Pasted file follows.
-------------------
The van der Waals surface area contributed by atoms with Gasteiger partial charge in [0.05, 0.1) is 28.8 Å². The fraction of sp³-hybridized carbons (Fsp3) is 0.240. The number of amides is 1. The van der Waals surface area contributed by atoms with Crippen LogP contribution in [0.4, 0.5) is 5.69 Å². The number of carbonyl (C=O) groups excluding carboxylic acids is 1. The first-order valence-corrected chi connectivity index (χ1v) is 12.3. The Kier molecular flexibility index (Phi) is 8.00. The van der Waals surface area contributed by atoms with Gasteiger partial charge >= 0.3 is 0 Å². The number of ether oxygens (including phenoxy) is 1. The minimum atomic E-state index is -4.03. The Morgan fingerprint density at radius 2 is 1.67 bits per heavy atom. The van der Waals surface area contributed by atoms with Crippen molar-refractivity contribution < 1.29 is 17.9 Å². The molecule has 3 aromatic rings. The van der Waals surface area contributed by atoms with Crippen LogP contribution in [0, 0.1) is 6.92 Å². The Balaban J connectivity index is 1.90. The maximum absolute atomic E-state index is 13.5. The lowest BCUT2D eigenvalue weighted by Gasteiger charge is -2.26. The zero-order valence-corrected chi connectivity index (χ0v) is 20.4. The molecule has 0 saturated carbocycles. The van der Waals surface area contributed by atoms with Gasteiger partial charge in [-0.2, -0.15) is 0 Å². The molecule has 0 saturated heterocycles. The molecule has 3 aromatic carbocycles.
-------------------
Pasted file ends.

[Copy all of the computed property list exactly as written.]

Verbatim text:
The van der Waals surface area contributed by atoms with Gasteiger partial charge in [0.05, 0.1) is 28.8 Å². The fraction of sp³-hybridized carbons (Fsp3) is 0.240. The number of amides is 1. The van der Waals surface area contributed by atoms with Crippen LogP contribution in [0.4, 0.5) is 5.69 Å². The number of carbonyl (C=O) groups excluding carboxylic acids is 1. The first-order valence-corrected chi connectivity index (χ1v) is 12.3. The Kier molecular flexibility index (Phi) is 8.00. The van der Waals surface area contributed by atoms with Gasteiger partial charge >= 0.3 is 0 Å². The number of ether oxygens (including phenoxy) is 1. The minimum atomic E-state index is -4.03. The Morgan fingerprint density at radius 2 is 1.67 bits per heavy atom. The van der Waals surface area contributed by atoms with Crippen molar-refractivity contribution < 1.29 is 17.9 Å². The molecule has 3 aromatic rings. The van der Waals surface area contributed by atoms with Crippen LogP contribution in [0, 0.1) is 6.92 Å². The Balaban J connectivity index is 1.90. The maximum absolute atomic E-state index is 13.5. The lowest BCUT2D eigenvalue weighted by Gasteiger charge is -2.26. The zero-order valence-corrected chi connectivity index (χ0v) is 20.4. The molecule has 0 saturated carbocycles. The van der Waals surface area contributed by atoms with Gasteiger partial charge in [-0.2, -0.15) is 0 Å². The molecule has 0 saturated heterocycles. The molecule has 3 aromatic carbocycles.